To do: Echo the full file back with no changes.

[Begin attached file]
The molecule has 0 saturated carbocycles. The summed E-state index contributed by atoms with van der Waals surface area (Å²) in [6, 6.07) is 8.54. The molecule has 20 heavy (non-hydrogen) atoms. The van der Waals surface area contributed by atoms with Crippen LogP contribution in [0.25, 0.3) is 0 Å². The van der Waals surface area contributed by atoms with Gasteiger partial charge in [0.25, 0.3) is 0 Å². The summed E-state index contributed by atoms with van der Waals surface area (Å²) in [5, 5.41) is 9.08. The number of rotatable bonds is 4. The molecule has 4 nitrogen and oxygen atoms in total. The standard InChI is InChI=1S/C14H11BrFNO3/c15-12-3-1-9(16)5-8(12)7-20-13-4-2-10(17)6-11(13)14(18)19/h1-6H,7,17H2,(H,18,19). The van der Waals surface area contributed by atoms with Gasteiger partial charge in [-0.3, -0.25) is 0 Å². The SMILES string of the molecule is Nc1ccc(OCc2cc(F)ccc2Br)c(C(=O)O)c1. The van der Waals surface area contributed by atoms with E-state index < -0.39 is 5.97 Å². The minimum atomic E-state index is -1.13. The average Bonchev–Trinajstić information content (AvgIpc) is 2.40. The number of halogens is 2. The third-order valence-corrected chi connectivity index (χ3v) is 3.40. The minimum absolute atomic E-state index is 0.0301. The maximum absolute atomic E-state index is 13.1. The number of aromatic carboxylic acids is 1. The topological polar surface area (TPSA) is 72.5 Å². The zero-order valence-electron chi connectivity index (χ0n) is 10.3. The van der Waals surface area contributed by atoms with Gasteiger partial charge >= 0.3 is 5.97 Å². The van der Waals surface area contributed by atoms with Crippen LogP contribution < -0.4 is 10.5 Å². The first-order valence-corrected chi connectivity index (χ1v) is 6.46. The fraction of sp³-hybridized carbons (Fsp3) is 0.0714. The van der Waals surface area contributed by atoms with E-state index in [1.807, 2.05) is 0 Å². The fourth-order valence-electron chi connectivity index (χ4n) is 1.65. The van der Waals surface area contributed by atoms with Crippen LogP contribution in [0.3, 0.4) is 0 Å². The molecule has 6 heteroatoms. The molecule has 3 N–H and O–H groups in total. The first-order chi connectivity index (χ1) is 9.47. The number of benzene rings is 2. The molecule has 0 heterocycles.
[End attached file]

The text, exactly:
The molecule has 0 saturated carbocycles. The summed E-state index contributed by atoms with van der Waals surface area (Å²) in [6, 6.07) is 8.54. The molecule has 20 heavy (non-hydrogen) atoms. The van der Waals surface area contributed by atoms with Crippen LogP contribution in [0.25, 0.3) is 0 Å². The van der Waals surface area contributed by atoms with Gasteiger partial charge in [0.25, 0.3) is 0 Å². The summed E-state index contributed by atoms with van der Waals surface area (Å²) in [5, 5.41) is 9.08. The number of rotatable bonds is 4. The molecule has 4 nitrogen and oxygen atoms in total. The standard InChI is InChI=1S/C14H11BrFNO3/c15-12-3-1-9(16)5-8(12)7-20-13-4-2-10(17)6-11(13)14(18)19/h1-6H,7,17H2,(H,18,19). The van der Waals surface area contributed by atoms with Gasteiger partial charge in [-0.3, -0.25) is 0 Å². The SMILES string of the molecule is Nc1ccc(OCc2cc(F)ccc2Br)c(C(=O)O)c1. The van der Waals surface area contributed by atoms with E-state index < -0.39 is 5.97 Å². The minimum atomic E-state index is -1.13. The average Bonchev–Trinajstić information content (AvgIpc) is 2.40. The number of halogens is 2. The third-order valence-corrected chi connectivity index (χ3v) is 3.40. The minimum absolute atomic E-state index is 0.0301. The maximum absolute atomic E-state index is 13.1. The number of aromatic carboxylic acids is 1. The topological polar surface area (TPSA) is 72.5 Å². The zero-order valence-electron chi connectivity index (χ0n) is 10.3. The van der Waals surface area contributed by atoms with Gasteiger partial charge >= 0.3 is 5.97 Å². The van der Waals surface area contributed by atoms with Crippen LogP contribution < -0.4 is 10.5 Å². The first-order valence-corrected chi connectivity index (χ1v) is 6.46. The fraction of sp³-hybridized carbons (Fsp3) is 0.0714. The van der Waals surface area contributed by atoms with E-state index in [1.807, 2.05) is 0 Å². The fourth-order valence-electron chi connectivity index (χ4n) is 1.65. The van der Waals surface area contributed by atoms with Crippen LogP contribution in [0.3, 0.4) is 0 Å². The molecule has 6 heteroatoms. The molecule has 3 N–H and O–H groups in total. The first-order chi connectivity index (χ1) is 9.47. The number of benzene rings is 2. The molecule has 0 heterocycles.